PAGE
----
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Let H be the subset of $M_2(\mathbb{R})$ consisting of all matrices of the form

$H^* = \left \{ \begin{pmatrix} a &-b \\ b&a \end{pmatrix} : a,b\in\mathbb{R} , a\neq 0 \; \text{or} \; b \neq 0\right\}$

Is (H*, .) a group under multiplication?

I said no because since $b \neq 0$, the identity matrix can't exist. But my prof briefly said "either a or b can't be 0, not a and b"

Am I right or his wrong?

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Note that your last line is false (and syntactically incorrect). You're not right and he's not wrong. However you are wrong, and he is right. – Asaf Karagila Oct 18 '12 at 1:16
up vote 3 down vote accepted

He’s right, and you’re wrong. The definition

$$H^* = \left \{ \begin{pmatrix} a &-b \\ b&a \end{pmatrix} : a,b\in\mathbb{R} , a\neq 0 \; \text{or} \; b \neq 0\right\}$$

makes $H^*$ the collection of all $2\times 2$ real matrices such that at least one of $a$ and $b$ is non-zero. The identity matrix is such a matrix: for it you have $a\ne 0$.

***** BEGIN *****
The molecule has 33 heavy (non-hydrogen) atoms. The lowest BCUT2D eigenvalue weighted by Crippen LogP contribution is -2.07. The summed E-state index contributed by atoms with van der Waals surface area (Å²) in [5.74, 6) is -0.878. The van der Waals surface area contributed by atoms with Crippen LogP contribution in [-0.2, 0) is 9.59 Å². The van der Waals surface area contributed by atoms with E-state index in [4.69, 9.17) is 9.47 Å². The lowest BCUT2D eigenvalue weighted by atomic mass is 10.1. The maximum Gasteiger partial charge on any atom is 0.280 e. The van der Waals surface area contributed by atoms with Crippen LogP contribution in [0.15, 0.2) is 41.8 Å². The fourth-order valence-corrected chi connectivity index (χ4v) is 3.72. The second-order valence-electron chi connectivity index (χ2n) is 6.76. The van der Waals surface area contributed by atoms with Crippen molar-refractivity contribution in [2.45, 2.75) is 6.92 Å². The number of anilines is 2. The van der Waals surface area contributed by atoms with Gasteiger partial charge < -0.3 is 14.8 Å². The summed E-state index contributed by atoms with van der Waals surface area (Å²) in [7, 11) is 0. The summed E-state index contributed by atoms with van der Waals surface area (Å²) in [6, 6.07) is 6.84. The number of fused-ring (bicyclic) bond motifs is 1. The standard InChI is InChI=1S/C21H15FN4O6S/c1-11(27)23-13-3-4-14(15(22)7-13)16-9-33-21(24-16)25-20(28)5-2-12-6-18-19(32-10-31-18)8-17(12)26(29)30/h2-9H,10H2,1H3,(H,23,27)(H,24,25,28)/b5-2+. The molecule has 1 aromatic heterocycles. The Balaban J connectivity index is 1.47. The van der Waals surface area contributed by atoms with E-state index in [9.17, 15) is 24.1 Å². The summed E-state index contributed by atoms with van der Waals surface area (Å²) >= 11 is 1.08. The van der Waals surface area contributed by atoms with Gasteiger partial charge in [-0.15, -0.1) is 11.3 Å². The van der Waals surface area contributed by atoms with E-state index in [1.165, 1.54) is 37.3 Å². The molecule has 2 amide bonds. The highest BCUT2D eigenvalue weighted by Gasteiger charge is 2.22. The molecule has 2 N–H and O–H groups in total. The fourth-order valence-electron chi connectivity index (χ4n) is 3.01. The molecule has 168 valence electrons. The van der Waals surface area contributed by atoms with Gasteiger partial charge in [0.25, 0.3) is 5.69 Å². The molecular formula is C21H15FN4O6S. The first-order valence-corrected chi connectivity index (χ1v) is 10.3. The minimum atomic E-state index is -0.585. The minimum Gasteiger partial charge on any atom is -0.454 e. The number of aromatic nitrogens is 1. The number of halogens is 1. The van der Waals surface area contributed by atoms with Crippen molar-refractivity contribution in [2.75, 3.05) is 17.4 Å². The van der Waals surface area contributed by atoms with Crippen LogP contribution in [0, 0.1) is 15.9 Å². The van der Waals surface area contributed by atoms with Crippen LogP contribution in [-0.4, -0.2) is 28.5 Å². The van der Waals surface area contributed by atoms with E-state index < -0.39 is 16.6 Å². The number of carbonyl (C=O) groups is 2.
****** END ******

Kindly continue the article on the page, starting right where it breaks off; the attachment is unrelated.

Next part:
The condition $$a\ne 0\text{ or }b\ne 0$$ is equivalent to the condition $$(a\ne 0\text{ and }b\ne 0)\text{ or }(a\ne 0)\text{ and }b=0)\text{ or }(a=0\text{ and }b\ne 0)\;;$$ the only case that it excludes is $a=b=0$. In mathematics and logic, or is inclusive: ‘$a\text{ or }b$’ is ‘$a\text{ or }b\text{ or both}$’.

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So what is an example of what i mean? That is when $b \neq 0$ ever? How do I say that? – Hawk Oct 21 '12 at 5:32
@jak: If the definition had been $$H^*=\left\{\pmatrix{a&-b\\b&a}:a,b\in\Bbb R,a\neq 0\text{ and }b\neq 0\right\}\;,$$ your objection would have been correct. That definition requires that $a$ and $b$ both be non-zero and therefore excludes the identity matrix. – Brian M. Scott Oct 21 '12 at 10:44

In mathematics the use of the word or is inclusive, not exclusive. It is possible that only $b\neq 0$, it is possible that only $a\neq 0$, and it is possible that both $a\neq0$ and $b\neq 0$.

It is only impossible that both $a=b=0$.

So the identity matrix is in $H^\ast$, since $\begin{pmatrix}1&0\\0&1\end{pmatrix}$ has the wanted property.

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